for more information. For a schedule of Cuyahoga Valley National Park activities, call 216/524-1497 or log on to www.dayinthevalley.com
“You’re never too old,” Sarah Blake reflects, “to have your picture taken with Santa.”
That’s why, adds her mom, Laura, with a laugh, Akron Zoo’s Snack with Santa is such a “b-i-i-i-i-g-g-g event for us.”
For six years, the Bath Township family has taken time out of a hectic holiday schedule to visit the Akron Zoo for this annual event, which, in addition to a photo op with the big guy, features cookie decorating, crafts and time for feeding the animals.
Although the Blakes enjoy visiting the zoo year-round, Sarah says winter is a magical time, because, the 8-year-old explains, “the snow makes it look just a little bit nicer.”
For Laura, 45, who whiled away many a childhood afternoon there, visiting the zoo with her husband, Robert, and their daughter is a time to reminisce and marvel about the changes she has seen over the years.
“The zoo has really evolved,” Laura says. “When I was a kid, you took a field trip there to see the animals. Period. Now, there are more interactive, educational exhibits.” The Blakes look forward to feeding the outdoor residents of Penguin Point, as well as the deer, goats and llamas that greet visitors no matter what the weather. But Snack with Santa is definitely the highlight of their winter visits. The event is held in the zoo’s two-year-old Komodo Education Center, home to Komodo dragons, the largest lizards in the world.
“The zoo staff works very hard to make the place educational, but also fun for kids,” Robert says appreciatively. “As a result it’s never boring.”
Cases in point are the craft workshops following snacktime, in which participants design a variety of projects, which have ranged from Chinese dragon puppets to penguin ping-pong games.
“Obviously,” says Laura, “the zoo is a very important part of our lives.”
Snack With Santa takes place from 9:30 a.m. to 11 a.m. on December 8, 9, 15 and 16. Or make an overnight of it at Snooze at the Zoo: Backyard Habitat, held from 7 p.m. December 1 to 10 a.m. December 2, which includes a night hike, outdoor games, a behind-the-scenes tour, snacks and breakfast. The Akron Zoo is located at 500 Edgewood Ave., in Akron. For more information, call 330/375-2550 or visit www.akronzoo.org
Paul Wischt, his 16-year-old daughter, Rachel, and 14-year-old son, Paul Jr., are a tight-knit trio, especially when it comes to cold-weather sports. That’s why the three can be found spending many a winter’s night at the ice-skating rink that’s a premier attraction at Holidayfest at Lock 3 Park.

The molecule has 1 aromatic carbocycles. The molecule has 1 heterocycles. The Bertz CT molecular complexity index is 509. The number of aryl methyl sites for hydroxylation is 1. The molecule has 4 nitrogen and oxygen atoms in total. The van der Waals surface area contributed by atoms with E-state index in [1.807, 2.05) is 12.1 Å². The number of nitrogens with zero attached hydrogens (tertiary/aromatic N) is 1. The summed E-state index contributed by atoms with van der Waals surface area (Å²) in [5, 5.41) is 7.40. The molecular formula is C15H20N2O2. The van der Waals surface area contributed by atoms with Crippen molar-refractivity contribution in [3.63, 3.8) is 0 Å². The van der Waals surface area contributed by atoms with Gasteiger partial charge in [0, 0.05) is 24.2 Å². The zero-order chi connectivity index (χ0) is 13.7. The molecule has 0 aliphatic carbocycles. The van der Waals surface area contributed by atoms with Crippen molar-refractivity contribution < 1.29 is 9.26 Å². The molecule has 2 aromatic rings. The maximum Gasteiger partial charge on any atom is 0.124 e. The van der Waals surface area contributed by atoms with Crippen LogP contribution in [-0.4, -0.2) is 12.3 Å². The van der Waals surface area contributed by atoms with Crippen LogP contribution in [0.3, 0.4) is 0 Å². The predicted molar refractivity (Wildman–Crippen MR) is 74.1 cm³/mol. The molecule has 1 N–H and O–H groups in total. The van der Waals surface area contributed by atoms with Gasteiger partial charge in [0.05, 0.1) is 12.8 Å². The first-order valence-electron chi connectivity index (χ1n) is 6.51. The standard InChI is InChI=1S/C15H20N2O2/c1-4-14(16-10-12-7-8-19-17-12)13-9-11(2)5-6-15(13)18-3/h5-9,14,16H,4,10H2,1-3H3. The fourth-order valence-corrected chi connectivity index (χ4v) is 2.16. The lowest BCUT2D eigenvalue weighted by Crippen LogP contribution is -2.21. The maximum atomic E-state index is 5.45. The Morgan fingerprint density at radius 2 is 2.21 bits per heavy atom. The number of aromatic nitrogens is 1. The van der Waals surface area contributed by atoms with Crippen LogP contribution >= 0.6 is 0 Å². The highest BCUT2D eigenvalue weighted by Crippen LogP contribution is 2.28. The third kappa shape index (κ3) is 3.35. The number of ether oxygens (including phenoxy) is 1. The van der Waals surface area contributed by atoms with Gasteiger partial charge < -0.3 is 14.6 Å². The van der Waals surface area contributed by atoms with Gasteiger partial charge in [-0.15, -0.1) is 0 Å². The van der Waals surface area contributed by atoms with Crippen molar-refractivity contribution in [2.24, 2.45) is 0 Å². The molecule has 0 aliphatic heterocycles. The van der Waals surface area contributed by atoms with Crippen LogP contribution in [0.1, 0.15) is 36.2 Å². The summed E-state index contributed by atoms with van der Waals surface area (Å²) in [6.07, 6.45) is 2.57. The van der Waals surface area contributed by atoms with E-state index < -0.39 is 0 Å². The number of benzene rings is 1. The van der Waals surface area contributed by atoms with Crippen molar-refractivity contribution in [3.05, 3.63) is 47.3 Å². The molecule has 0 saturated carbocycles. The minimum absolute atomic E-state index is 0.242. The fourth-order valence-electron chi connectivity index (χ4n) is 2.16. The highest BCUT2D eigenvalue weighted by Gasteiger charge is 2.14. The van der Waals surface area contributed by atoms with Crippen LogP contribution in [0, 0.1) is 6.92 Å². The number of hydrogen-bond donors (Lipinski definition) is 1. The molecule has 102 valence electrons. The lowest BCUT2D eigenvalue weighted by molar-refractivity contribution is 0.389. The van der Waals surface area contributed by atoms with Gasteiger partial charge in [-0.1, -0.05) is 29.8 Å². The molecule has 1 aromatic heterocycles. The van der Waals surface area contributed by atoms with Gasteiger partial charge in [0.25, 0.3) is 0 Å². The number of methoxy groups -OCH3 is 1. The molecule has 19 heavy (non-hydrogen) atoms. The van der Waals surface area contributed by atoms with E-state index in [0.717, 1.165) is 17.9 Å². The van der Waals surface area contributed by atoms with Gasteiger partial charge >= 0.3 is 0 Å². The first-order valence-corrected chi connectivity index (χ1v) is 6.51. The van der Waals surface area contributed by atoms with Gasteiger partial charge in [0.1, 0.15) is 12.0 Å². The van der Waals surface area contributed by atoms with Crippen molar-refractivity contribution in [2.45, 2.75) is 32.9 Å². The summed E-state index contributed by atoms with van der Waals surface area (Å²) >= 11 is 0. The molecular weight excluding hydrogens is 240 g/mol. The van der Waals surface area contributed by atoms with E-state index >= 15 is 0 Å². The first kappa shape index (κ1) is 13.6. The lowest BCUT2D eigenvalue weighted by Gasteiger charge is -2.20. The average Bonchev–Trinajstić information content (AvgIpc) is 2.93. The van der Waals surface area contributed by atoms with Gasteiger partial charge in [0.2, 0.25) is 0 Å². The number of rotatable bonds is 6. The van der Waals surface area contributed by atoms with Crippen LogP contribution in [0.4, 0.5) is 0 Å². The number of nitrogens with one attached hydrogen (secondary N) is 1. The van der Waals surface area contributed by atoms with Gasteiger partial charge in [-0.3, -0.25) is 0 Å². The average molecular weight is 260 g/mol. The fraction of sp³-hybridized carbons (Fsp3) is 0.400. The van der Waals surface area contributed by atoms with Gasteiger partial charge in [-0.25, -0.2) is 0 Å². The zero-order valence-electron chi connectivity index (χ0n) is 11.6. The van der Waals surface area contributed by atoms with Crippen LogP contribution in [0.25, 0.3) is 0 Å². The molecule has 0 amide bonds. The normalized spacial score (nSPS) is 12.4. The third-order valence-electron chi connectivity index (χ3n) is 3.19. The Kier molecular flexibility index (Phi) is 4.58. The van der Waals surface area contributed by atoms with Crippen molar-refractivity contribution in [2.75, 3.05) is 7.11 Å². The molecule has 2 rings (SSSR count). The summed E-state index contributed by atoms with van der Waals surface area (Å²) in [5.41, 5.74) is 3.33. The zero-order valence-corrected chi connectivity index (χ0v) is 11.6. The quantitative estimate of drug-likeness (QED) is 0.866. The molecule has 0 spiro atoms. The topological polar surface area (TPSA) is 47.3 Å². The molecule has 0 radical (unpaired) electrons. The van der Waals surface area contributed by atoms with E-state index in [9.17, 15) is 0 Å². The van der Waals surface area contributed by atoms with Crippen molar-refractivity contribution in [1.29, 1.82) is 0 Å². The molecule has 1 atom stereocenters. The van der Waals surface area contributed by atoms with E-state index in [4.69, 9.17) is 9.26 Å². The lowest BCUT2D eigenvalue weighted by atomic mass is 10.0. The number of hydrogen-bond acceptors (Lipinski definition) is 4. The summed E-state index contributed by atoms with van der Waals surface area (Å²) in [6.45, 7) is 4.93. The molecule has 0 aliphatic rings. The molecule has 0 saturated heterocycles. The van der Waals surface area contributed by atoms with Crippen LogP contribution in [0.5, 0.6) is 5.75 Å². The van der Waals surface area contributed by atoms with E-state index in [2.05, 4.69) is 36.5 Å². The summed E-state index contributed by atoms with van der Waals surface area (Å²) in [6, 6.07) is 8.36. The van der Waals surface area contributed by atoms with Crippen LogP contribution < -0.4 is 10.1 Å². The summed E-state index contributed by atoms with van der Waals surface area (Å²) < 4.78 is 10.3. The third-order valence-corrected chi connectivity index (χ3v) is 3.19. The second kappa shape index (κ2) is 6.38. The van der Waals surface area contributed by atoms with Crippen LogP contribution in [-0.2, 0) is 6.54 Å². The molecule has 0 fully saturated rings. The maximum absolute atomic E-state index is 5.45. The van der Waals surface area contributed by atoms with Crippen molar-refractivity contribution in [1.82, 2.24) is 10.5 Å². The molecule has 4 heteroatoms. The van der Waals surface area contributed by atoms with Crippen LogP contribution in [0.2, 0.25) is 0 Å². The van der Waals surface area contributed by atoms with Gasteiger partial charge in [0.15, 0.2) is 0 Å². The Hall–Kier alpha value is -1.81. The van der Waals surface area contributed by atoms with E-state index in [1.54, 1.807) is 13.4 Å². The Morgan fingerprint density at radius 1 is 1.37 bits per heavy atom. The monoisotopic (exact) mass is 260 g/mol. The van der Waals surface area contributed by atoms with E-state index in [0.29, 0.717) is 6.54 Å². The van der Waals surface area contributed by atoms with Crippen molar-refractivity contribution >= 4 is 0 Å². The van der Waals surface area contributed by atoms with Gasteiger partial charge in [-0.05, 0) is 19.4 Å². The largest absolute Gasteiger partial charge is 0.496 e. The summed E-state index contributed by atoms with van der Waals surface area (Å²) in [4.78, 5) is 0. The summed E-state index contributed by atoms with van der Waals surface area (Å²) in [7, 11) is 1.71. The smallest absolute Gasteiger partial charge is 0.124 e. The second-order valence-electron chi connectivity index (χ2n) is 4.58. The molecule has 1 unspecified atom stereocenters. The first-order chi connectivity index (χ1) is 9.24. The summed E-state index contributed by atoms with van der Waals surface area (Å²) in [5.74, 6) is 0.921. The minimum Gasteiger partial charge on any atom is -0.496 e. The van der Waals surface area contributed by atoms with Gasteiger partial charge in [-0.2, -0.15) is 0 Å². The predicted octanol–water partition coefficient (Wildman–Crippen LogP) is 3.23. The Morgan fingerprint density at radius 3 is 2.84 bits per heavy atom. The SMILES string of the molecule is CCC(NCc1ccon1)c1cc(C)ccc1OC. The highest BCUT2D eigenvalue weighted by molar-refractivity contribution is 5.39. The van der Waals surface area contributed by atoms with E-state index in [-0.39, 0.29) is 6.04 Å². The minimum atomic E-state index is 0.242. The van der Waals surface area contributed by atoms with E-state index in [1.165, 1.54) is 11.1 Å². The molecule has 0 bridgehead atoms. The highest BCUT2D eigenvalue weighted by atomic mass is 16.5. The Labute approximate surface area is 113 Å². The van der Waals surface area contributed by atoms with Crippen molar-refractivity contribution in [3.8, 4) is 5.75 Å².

“Being the dad of two teen-agers, I understand how hard it can be to get kids interested in family activities,” Wischt says. “But skating is something we all enjoy, and the Lock 3 rink is a wonderful place to do it.”
For four years, Akron has welcomed winter with this celebration that culminates on New Year’s Eve with the city’s spectacular First Night festivities. (The ice rink, Ohio’s largest seasonal skating venue, is open on designated days through February 3.)
For the Wischts, who live in Barberton, and other area families, Holidayfest represents one giant block party not to be missed.
“Groups of friends and families enjoy hanging out there,” says Rachel. “I think the whole park is a nice benefit for the people of Akron.”
But ice is only one component of Holidayfest. The Chriskindl Market is comprised of a dozen cottages filled with wares from Akron’s sister city, Chemnitz, Germany. Wooden toys, candles and holiday decorations make it easy to wrap up holiday shopping.
Holidayfest also spotlights the talents of members of the Chemnitz Skating Club, who demonstrate their precision moves and conduct informal skating lessons; and sounds of the season performed by the Akron Symphony Orchestra. Families are welcome to come in from the cold at Kinderzone, where hands-on crafts are geared toward children ages 4 to 10.
Each year, Paul Jr. makes it a point to stop at the American Toy Marble Museum, located in the park.
“It’s fun to see all the old things on display –– from Goodyear blimp memorabilia to old Coke bottles. It’s a good look at the history of Akron,” he says.
His father makes this promise to those hankering for warm weather: “Even though it’s cold out, come down. You’re going to have fun.”
For more information about Holidayfest at Lock 3 Park, 200 South Main St., call 330/375-2871 or visit www.holidayfest.org